As for the "Right to Vote" amendment, I was talking specifically about embedding the requirement to choose the president by election. I understand the ruling of Bush v Gore (and I'm sure others, but I'm not a lawyer so I don't know the cases) that once a state establishes that an election be held, that all the protections of the Constitution against discrimination and restrictions on voting are guaranteed to the people (even though the Court then went on to violate those rights by not requiring that all votes be counted). In other words, the Constitution already protects the right to vote when the right to vote is granted. But nothing in the Constitution grants the right to vote to the citizens in choosing a president (any more than it grants the right to vote to the citizens in choosing Supreme Court Justices). The power to select the president is given to the states, thus the true authority for choosing the president is not with the People. Certainly the people choose the state legislatures that decide how the states choose the Electors, but that is still one step away from the People holding the power directly.

In most normal situations, that's a distinction without a difference. But take Bush v Gore--if the Constitution, rather than giving the power to the states, had given the power to elect to the people, it may not have been possible for the SCOTUS to rule that votes could be left uncounted by the state of Florida (remember, per curia the Court ruled that votes had been left uncounted). But since the ultimate authority for choosing the president lay with the states, and not the voters, ultimately the Court ruled, after the Equal Protection aspect, that Florida could decide how to certify its election. This ruling assumed, specifically, that Florida could thus decide to ignore uncounted votes in its decision.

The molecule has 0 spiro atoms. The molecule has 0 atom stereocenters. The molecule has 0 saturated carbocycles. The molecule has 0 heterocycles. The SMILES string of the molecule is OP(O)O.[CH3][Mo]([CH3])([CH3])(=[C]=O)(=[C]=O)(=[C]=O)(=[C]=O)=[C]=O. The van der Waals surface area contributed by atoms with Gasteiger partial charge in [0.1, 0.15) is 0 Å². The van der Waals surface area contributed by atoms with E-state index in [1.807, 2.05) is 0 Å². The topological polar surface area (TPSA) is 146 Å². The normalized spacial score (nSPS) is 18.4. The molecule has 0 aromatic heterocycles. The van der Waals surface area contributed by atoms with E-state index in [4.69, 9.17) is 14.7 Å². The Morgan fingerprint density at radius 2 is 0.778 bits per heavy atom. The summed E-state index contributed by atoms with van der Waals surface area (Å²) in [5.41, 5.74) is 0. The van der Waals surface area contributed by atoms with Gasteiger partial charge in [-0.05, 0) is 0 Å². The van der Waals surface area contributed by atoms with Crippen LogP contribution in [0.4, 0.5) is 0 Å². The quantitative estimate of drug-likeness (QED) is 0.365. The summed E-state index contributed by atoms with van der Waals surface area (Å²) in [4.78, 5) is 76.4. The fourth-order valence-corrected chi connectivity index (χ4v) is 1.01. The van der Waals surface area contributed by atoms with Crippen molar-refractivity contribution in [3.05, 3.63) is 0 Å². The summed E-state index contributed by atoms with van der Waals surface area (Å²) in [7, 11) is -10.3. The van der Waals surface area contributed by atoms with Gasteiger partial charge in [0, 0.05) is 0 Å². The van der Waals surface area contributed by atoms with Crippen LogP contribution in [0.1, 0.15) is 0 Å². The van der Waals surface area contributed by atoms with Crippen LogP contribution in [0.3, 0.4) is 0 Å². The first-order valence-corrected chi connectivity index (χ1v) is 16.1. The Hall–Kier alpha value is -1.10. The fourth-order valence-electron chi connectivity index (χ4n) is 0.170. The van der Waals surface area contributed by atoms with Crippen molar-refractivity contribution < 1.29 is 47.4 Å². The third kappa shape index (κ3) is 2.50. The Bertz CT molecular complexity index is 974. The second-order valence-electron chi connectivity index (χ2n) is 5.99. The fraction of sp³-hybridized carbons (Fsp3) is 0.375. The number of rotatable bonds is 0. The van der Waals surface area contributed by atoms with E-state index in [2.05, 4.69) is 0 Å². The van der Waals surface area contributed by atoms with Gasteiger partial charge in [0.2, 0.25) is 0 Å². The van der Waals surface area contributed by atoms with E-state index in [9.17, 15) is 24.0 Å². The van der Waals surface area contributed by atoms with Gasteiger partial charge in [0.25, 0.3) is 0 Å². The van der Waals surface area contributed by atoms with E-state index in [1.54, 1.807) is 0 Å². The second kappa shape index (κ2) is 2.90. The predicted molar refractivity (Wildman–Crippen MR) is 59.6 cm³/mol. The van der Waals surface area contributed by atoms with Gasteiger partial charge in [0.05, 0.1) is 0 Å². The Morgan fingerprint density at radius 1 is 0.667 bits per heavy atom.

If the power to choose the president were guaranteed by the Constitution to the People, not to the states, then that aspect of the Court's ruling would not have been possible, I think. (Not that I think the Bush v Gore decision was a legitimate judicial ruling anyway, as Bugliosi demonstrated in "None Dare Call it Treason").

Anyway, now that I've written more than anyone in the world will read, that's my thoughts. I doubt we are completely at odds here. I suspect that we are mostly in disagreement on the fringes of power and authority that are rarely tested in the first place. I do believe the power of the people, and the rights of individuals, are ultimate and sacrosanct and invoilable. But I also believe that government is our ultimate tool for guaranteeing those rights, not a stepping stone in the way of those rights. At times, our rights to violate other rights will be limited by government, and sometimes not fairly or in our favor, but there has to be some ultimate say besides the whim of the People, or else we have anarchy.